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The day I'll always remember

Memorable days, with reference to the 70th anniversary of VE Day

by Gordon Lamont

Suitable for Whole School (Pri)


To think about memorable days and what makes them special; can be used as a Remembrance Day assembly. (This assembly is not yet copy edited)

Preparation and materials

  • Have available the short film ‘The day I’ll always remember’ and the means to show it during the assembly. It is 1.17 minutes long.
  • If using in 2015, you may choose to tie this in to the 70th anniversary of VE Day. Particular reference is made to this in section 2 and in the Time for Reflection.


1. Show the above clip and ask for reactions to the story. Why did Mr George ‘cry his heart out’ after the attack? Why will he always remember this day?

Listen to a range of responses

2. Point out that Mr George came close to dying in his story but due to his quick thinking, covering himself with cabbage leaves, he survived.
Explain that this story is especially meaningful this year as Mr. George and people all over the UK and Europe celebrated and remembered VE Day, which took place 70 years ago. Ask if any of the pupils know what VE stands for.

Explain that Victory in Europe (VE) Day marked the end of the Second World War in Europe in 1945. Friday 8th May 2015 was the official 70th anniversary of VE Day. VE Day is another day that many people will never forget as it marked the end of a terrible war in Europe, though there was still fighting in Japan until later that year.

3. Mr George’s memorable day was one of great danger followed by relief at still being alive. Point out that this is one type of memorable day although hopefully no one present will experience such a day! However there are many other sorts of memorable days; perhaps because they are very happy, or sad days; or just days that seem important to us for some reason. If appropriate give an example of a memorable day from your own life.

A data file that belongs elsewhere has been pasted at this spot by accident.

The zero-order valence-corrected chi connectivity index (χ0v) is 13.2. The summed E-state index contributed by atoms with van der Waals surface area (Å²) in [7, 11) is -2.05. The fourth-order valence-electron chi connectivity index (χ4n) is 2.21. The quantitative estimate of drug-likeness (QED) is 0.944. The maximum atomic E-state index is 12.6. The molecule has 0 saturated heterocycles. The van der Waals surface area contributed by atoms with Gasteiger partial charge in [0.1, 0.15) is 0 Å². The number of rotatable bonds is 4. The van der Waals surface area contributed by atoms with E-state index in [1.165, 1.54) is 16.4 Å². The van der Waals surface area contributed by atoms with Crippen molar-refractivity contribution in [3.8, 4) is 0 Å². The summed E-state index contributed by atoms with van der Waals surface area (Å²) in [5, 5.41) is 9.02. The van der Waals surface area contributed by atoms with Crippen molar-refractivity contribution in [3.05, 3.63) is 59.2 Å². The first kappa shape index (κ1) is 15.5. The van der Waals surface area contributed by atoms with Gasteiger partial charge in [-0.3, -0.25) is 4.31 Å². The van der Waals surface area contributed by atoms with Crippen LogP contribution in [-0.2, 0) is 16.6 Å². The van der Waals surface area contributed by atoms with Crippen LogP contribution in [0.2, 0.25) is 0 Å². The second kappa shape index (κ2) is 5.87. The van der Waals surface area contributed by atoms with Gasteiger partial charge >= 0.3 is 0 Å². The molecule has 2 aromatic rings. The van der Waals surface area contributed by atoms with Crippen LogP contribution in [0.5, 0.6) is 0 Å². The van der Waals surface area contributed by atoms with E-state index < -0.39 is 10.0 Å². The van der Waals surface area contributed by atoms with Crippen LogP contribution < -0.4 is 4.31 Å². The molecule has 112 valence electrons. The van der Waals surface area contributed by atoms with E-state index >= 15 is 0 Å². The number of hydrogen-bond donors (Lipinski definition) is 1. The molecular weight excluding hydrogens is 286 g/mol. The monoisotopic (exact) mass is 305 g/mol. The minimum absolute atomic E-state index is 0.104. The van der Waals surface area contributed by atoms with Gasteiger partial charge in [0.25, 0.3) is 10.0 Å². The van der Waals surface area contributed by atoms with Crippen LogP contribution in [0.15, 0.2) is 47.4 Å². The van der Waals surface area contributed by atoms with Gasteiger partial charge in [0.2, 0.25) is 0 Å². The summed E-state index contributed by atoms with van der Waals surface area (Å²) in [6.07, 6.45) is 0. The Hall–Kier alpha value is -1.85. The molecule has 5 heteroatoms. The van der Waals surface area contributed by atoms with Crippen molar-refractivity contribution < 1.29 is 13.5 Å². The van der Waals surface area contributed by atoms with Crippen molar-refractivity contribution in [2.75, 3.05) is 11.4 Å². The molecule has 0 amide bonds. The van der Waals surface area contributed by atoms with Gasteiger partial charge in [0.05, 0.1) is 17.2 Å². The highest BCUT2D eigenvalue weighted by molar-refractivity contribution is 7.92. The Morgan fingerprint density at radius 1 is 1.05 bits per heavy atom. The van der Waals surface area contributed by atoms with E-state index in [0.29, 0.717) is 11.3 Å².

4. Ask the pupils for examples of memorable days which they have experienced. These could be the day they won (or lost!) a competition; starting or finishing at a school or club; moving to a new area; making a breakthrough in a project such as playing a musical instrument or appearing in a play or dance production. Some memorable days are happy and some are sad. Each of us will have our own experiences and our own reactions to them. There are as many different sorts of memorable days as there are different sorts of people.

5. If using the film as part of a Remembrance assembly, remind the pupils that Mr George and many like him who have been involved in wars and conflicts, have shown great bravery and resourcefulness (quick thinking).  Yet despite the difficult things they have been through, they can still be positive and cheerful. Some people however find it difficult to adjust to everyday life because of their experiences. The days we remember can affect each of us in different ways.

Time for reflection

Spend a few moments in silence thinking about Mr George and all that he went through.

Optional : As we remember Victory in Europe, 70 years ago, let’s spend a few moments thinking of all those who fought, and especially those who died or were injured in the Second World War, both soldiers and civilians.

Mr. George’s story reminds us that we all have special days that will stay with us forever.
We don’t know when they will come or what they will be.
What special days can you remember?
Is there anything you can do to make today special for someone else?

Publication date: November 2015   (Vol.17 No.11)    Published by SPCK, London, UK.
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